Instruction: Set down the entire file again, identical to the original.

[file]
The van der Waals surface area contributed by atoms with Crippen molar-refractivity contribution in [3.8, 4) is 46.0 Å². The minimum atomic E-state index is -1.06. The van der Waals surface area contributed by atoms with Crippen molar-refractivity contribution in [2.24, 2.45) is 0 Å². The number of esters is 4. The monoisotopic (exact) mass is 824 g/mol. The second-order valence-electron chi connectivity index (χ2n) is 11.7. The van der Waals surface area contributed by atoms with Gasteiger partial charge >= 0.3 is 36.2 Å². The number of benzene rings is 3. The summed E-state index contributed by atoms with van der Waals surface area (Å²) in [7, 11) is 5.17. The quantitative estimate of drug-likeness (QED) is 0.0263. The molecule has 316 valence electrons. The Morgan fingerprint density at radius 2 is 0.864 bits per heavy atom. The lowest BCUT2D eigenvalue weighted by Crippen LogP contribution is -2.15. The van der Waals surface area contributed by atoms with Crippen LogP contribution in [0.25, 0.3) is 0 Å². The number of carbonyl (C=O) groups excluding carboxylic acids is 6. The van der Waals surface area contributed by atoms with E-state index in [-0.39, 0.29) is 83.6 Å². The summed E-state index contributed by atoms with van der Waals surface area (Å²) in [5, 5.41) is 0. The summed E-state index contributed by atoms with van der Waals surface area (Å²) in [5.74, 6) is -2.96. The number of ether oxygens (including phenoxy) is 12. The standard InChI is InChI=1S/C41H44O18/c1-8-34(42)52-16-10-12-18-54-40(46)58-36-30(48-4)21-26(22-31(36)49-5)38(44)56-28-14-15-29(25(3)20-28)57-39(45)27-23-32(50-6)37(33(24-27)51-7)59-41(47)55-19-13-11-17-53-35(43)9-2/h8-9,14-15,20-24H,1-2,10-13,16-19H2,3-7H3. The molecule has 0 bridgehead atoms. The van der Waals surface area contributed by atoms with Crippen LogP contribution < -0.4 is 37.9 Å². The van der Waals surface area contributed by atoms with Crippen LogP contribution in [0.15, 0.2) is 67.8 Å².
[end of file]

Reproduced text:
The van der Waals surface area contributed by atoms with Crippen molar-refractivity contribution in [3.8, 4) is 46.0 Å². The minimum atomic E-state index is -1.06. The van der Waals surface area contributed by atoms with Crippen molar-refractivity contribution in [2.24, 2.45) is 0 Å². The number of esters is 4. The monoisotopic (exact) mass is 824 g/mol. The second-order valence-electron chi connectivity index (χ2n) is 11.7. The van der Waals surface area contributed by atoms with Gasteiger partial charge >= 0.3 is 36.2 Å². The number of benzene rings is 3. The summed E-state index contributed by atoms with van der Waals surface area (Å²) in [7, 11) is 5.17. The quantitative estimate of drug-likeness (QED) is 0.0263. The molecule has 316 valence electrons. The Morgan fingerprint density at radius 2 is 0.864 bits per heavy atom. The lowest BCUT2D eigenvalue weighted by Crippen LogP contribution is -2.15. The van der Waals surface area contributed by atoms with Crippen LogP contribution in [0.25, 0.3) is 0 Å². The number of carbonyl (C=O) groups excluding carboxylic acids is 6. The van der Waals surface area contributed by atoms with E-state index in [-0.39, 0.29) is 83.6 Å². The summed E-state index contributed by atoms with van der Waals surface area (Å²) in [5, 5.41) is 0. The summed E-state index contributed by atoms with van der Waals surface area (Å²) in [5.74, 6) is -2.96. The number of ether oxygens (including phenoxy) is 12. The standard InChI is InChI=1S/C41H44O18/c1-8-34(42)52-16-10-12-18-54-40(46)58-36-30(48-4)21-26(22-31(36)49-5)38(44)56-28-14-15-29(25(3)20-28)57-39(45)27-23-32(50-6)37(33(24-27)51-7)59-41(47)55-19-13-11-17-53-35(43)9-2/h8-9,14-15,20-24H,1-2,10-13,16-19H2,3-7H3. The molecule has 0 bridgehead atoms. The van der Waals surface area contributed by atoms with Crippen LogP contribution < -0.4 is 37.9 Å². The van der Waals surface area contributed by atoms with Crippen LogP contribution in [0.15, 0.2) is 67.8 Å².